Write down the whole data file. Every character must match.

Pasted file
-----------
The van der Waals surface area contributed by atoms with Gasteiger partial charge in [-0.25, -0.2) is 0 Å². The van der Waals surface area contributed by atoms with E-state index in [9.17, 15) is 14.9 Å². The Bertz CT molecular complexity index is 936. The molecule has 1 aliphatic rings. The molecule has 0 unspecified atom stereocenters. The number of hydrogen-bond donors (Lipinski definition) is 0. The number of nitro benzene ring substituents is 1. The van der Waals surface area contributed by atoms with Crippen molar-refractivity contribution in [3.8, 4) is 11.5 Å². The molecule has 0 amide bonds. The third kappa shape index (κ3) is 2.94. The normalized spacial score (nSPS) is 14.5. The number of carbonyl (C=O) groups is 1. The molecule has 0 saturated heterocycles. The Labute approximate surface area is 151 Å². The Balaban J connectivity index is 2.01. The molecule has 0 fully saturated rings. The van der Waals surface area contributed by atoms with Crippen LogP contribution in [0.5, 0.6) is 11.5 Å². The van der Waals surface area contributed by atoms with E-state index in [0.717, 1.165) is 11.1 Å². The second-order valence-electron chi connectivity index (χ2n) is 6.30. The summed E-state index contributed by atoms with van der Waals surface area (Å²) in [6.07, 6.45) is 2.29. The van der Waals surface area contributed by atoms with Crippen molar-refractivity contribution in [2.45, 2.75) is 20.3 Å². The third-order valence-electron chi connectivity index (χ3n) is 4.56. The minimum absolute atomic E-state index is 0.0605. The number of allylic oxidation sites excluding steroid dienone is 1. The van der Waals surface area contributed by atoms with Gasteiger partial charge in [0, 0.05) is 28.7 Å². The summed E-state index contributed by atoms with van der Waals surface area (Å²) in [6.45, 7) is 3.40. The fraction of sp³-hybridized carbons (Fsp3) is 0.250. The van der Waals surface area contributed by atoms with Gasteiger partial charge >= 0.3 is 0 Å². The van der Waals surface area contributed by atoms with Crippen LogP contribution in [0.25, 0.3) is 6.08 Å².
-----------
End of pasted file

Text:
The van der Waals surface area contributed by atoms with Gasteiger partial charge in [-0.25, -0.2) is 0 Å². The van der Waals surface area contributed by atoms with E-state index in [9.17, 15) is 14.9 Å². The Bertz CT molecular complexity index is 936. The molecule has 1 aliphatic rings. The molecule has 0 unspecified atom stereocenters. The number of hydrogen-bond donors (Lipinski definition) is 0. The number of nitro benzene ring substituents is 1. The van der Waals surface area contributed by atoms with Crippen molar-refractivity contribution in [3.8, 4) is 11.5 Å². The molecule has 0 amide bonds. The third kappa shape index (κ3) is 2.94. The normalized spacial score (nSPS) is 14.5. The number of carbonyl (C=O) groups is 1. The molecule has 0 saturated heterocycles. The Labute approximate surface area is 151 Å². The Balaban J connectivity index is 2.01. The molecule has 0 fully saturated rings. The van der Waals surface area contributed by atoms with Crippen LogP contribution in [0.5, 0.6) is 11.5 Å². The van der Waals surface area contributed by atoms with E-state index in [0.717, 1.165) is 11.1 Å². The second-order valence-electron chi connectivity index (χ2n) is 6.30. The summed E-state index contributed by atoms with van der Waals surface area (Å²) in [6.07, 6.45) is 2.29. The van der Waals surface area contributed by atoms with Crippen molar-refractivity contribution in [2.45, 2.75) is 20.3 Å². The third-order valence-electron chi connectivity index (χ3n) is 4.56. The minimum absolute atomic E-state index is 0.0605. The number of allylic oxidation sites excluding steroid dienone is 1. The van der Waals surface area contributed by atoms with Gasteiger partial charge in [0, 0.05) is 28.7 Å². The summed E-state index contributed by atoms with van der Waals surface area (Å²) in [6.45, 7) is 3.40. The fraction of sp³-hybridized carbons (Fsp3) is 0.250. The van der Waals surface area contributed by atoms with Gasteiger partial charge >= 0.3 is 0 Å². The van der Waals surface area contributed by atoms with Crippen LogP contribution in [0.25, 0.3) is 6.08 Å².